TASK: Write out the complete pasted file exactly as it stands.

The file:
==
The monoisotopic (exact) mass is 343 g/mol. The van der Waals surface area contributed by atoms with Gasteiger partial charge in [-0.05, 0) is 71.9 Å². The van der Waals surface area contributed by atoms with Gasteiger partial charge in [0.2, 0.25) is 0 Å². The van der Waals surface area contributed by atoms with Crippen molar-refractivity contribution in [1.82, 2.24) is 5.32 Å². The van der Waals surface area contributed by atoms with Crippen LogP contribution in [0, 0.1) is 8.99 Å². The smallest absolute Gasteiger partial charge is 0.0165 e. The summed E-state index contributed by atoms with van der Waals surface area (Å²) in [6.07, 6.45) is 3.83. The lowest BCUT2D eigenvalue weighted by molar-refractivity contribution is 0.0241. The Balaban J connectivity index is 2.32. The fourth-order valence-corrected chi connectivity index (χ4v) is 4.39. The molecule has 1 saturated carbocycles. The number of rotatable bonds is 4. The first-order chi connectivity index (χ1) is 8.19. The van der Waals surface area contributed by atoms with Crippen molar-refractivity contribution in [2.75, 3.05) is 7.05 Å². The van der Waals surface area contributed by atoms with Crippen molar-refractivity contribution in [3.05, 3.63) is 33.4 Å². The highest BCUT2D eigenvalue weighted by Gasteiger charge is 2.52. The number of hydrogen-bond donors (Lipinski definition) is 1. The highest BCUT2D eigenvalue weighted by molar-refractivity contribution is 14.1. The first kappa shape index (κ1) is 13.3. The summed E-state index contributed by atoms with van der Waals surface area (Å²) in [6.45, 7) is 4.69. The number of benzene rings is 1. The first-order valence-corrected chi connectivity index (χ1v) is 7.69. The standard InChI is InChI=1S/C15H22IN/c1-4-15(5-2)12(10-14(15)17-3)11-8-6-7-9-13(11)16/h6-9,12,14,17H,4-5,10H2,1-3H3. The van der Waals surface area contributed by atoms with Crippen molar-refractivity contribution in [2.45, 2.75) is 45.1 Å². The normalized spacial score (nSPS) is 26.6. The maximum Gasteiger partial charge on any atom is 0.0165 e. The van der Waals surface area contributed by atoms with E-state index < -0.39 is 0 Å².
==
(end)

The monoisotopic (exact) mass is 343 g/mol. The van der Waals surface area contributed by atoms with Gasteiger partial charge in [-0.05, 0) is 71.9 Å². The van der Waals surface area contributed by atoms with Gasteiger partial charge in [0.2, 0.25) is 0 Å². The van der Waals surface area contributed by atoms with Crippen molar-refractivity contribution in [1.82, 2.24) is 5.32 Å². The van der Waals surface area contributed by atoms with Crippen LogP contribution in [0, 0.1) is 8.99 Å². The smallest absolute Gasteiger partial charge is 0.0165 e. The summed E-state index contributed by atoms with van der Waals surface area (Å²) in [6.07, 6.45) is 3.83. The lowest BCUT2D eigenvalue weighted by molar-refractivity contribution is 0.0241. The Balaban J connectivity index is 2.32. The fourth-order valence-corrected chi connectivity index (χ4v) is 4.39. The molecule has 1 saturated carbocycles. The number of rotatable bonds is 4. The first-order chi connectivity index (χ1) is 8.19. The van der Waals surface area contributed by atoms with Crippen molar-refractivity contribution in [2.75, 3.05) is 7.05 Å². The van der Waals surface area contributed by atoms with Crippen molar-refractivity contribution in [3.05, 3.63) is 33.4 Å². The highest BCUT2D eigenvalue weighted by Gasteiger charge is 2.52. The number of hydrogen-bond donors (Lipinski definition) is 1. The highest BCUT2D eigenvalue weighted by molar-refractivity contribution is 14.1. The first kappa shape index (κ1) is 13.3. The summed E-state index contributed by atoms with van der Waals surface area (Å²) in [6.45, 7) is 4.69. The number of benzene rings is 1. The first-order valence-corrected chi connectivity index (χ1v) is 7.69. The standard InChI is InChI=1S/C15H22IN/c1-4-15(5-2)12(10-14(15)17-3)11-8-6-7-9-13(11)16/h6-9,12,14,17H,4-5,10H2,1-3H3. The van der Waals surface area contributed by atoms with Crippen molar-refractivity contribution in [2.45, 2.75) is 45.1 Å². The normalized spacial score (nSPS) is 26.6. The maximum Gasteiger partial charge on any atom is 0.0165 e. The van der Waals surface area contributed by atoms with E-state index < -0.39 is 0 Å².